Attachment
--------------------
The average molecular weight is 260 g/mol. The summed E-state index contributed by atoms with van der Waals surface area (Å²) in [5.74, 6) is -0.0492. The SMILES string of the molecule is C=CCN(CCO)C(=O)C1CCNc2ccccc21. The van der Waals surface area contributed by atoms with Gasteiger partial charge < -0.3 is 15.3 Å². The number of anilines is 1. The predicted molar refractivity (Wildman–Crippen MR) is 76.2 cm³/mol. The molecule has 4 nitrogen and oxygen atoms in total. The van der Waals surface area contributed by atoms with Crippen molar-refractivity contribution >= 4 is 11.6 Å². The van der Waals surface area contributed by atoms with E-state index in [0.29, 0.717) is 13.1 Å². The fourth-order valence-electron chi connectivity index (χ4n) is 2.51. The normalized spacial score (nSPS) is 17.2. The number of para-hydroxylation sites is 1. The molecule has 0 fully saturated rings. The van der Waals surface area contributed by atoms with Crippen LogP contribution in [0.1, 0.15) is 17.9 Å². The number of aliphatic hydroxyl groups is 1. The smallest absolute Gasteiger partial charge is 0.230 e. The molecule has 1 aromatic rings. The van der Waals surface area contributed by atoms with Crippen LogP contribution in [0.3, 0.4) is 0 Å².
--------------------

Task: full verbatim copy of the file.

The average molecular weight is 260 g/mol. The summed E-state index contributed by atoms with van der Waals surface area (Å²) in [5.74, 6) is -0.0492. The SMILES string of the molecule is C=CCN(CCO)C(=O)C1CCNc2ccccc21. The van der Waals surface area contributed by atoms with Gasteiger partial charge < -0.3 is 15.3 Å². The number of anilines is 1. The predicted molar refractivity (Wildman–Crippen MR) is 76.2 cm³/mol. The molecule has 4 nitrogen and oxygen atoms in total. The van der Waals surface area contributed by atoms with Crippen molar-refractivity contribution >= 4 is 11.6 Å². The van der Waals surface area contributed by atoms with E-state index in [0.29, 0.717) is 13.1 Å². The fourth-order valence-electron chi connectivity index (χ4n) is 2.51. The normalized spacial score (nSPS) is 17.2. The number of para-hydroxylation sites is 1. The molecule has 0 fully saturated rings. The van der Waals surface area contributed by atoms with Crippen LogP contribution in [0.1, 0.15) is 17.9 Å². The number of aliphatic hydroxyl groups is 1. The smallest absolute Gasteiger partial charge is 0.230 e. The molecule has 1 aromatic rings. The van der Waals surface area contributed by atoms with Crippen LogP contribution in [0.3, 0.4) is 0 Å².